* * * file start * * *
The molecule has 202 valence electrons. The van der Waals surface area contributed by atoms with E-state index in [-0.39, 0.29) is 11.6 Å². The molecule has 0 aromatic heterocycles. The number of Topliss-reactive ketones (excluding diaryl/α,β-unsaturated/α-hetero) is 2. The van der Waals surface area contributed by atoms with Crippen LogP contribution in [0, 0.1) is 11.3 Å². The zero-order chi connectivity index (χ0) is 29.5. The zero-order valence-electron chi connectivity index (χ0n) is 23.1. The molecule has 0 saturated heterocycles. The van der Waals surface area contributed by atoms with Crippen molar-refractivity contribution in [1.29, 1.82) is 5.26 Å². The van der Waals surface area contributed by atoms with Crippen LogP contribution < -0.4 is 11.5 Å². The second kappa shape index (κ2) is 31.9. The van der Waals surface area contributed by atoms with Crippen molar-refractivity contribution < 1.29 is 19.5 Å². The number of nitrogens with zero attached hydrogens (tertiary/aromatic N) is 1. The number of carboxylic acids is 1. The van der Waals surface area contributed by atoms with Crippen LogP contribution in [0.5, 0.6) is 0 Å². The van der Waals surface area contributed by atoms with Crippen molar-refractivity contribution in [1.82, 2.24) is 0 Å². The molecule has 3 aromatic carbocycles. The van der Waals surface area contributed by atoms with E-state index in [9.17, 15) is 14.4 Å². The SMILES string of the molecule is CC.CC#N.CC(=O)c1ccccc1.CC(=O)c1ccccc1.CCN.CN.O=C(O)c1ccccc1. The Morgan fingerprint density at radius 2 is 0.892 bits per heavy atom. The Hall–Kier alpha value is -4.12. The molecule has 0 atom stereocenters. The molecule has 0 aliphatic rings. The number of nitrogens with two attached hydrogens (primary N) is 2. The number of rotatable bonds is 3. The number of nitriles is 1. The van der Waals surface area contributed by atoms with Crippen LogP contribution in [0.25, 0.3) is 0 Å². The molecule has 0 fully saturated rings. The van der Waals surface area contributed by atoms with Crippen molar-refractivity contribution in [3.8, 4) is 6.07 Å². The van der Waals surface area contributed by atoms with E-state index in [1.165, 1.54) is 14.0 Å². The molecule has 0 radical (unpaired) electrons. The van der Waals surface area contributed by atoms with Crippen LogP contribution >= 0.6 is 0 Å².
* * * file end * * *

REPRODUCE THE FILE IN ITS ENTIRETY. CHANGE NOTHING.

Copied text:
The molecule has 202 valence electrons. The van der Waals surface area contributed by atoms with E-state index in [-0.39, 0.29) is 11.6 Å². The molecule has 0 aromatic heterocycles. The number of Topliss-reactive ketones (excluding diaryl/α,β-unsaturated/α-hetero) is 2. The van der Waals surface area contributed by atoms with Crippen LogP contribution in [0, 0.1) is 11.3 Å². The zero-order chi connectivity index (χ0) is 29.5. The zero-order valence-electron chi connectivity index (χ0n) is 23.1. The molecule has 0 saturated heterocycles. The van der Waals surface area contributed by atoms with Crippen molar-refractivity contribution in [1.29, 1.82) is 5.26 Å². The van der Waals surface area contributed by atoms with Crippen LogP contribution < -0.4 is 11.5 Å². The second kappa shape index (κ2) is 31.9. The van der Waals surface area contributed by atoms with Crippen molar-refractivity contribution < 1.29 is 19.5 Å². The number of nitrogens with zero attached hydrogens (tertiary/aromatic N) is 1. The number of carboxylic acids is 1. The van der Waals surface area contributed by atoms with Crippen LogP contribution in [0.5, 0.6) is 0 Å². The van der Waals surface area contributed by atoms with Crippen molar-refractivity contribution in [1.82, 2.24) is 0 Å². The molecule has 3 aromatic carbocycles. The van der Waals surface area contributed by atoms with E-state index in [9.17, 15) is 14.4 Å². The SMILES string of the molecule is CC.CC#N.CC(=O)c1ccccc1.CC(=O)c1ccccc1.CCN.CN.O=C(O)c1ccccc1. The Morgan fingerprint density at radius 2 is 0.892 bits per heavy atom. The Hall–Kier alpha value is -4.12. The molecule has 0 atom stereocenters. The molecule has 0 aliphatic rings. The number of nitrogens with two attached hydrogens (primary N) is 2. The number of rotatable bonds is 3. The number of nitriles is 1. The van der Waals surface area contributed by atoms with Crippen LogP contribution in [0.25, 0.3) is 0 Å². The molecule has 0 fully saturated rings. The van der Waals surface area contributed by atoms with Crippen molar-refractivity contribution in [3.8, 4) is 6.07 Å². The van der Waals surface area contributed by atoms with E-state index in [1.165, 1.54) is 14.0 Å². The molecule has 0 radical (unpaired) electrons. The van der Waals surface area contributed by atoms with Crippen LogP contribution >= 0.6 is 0 Å².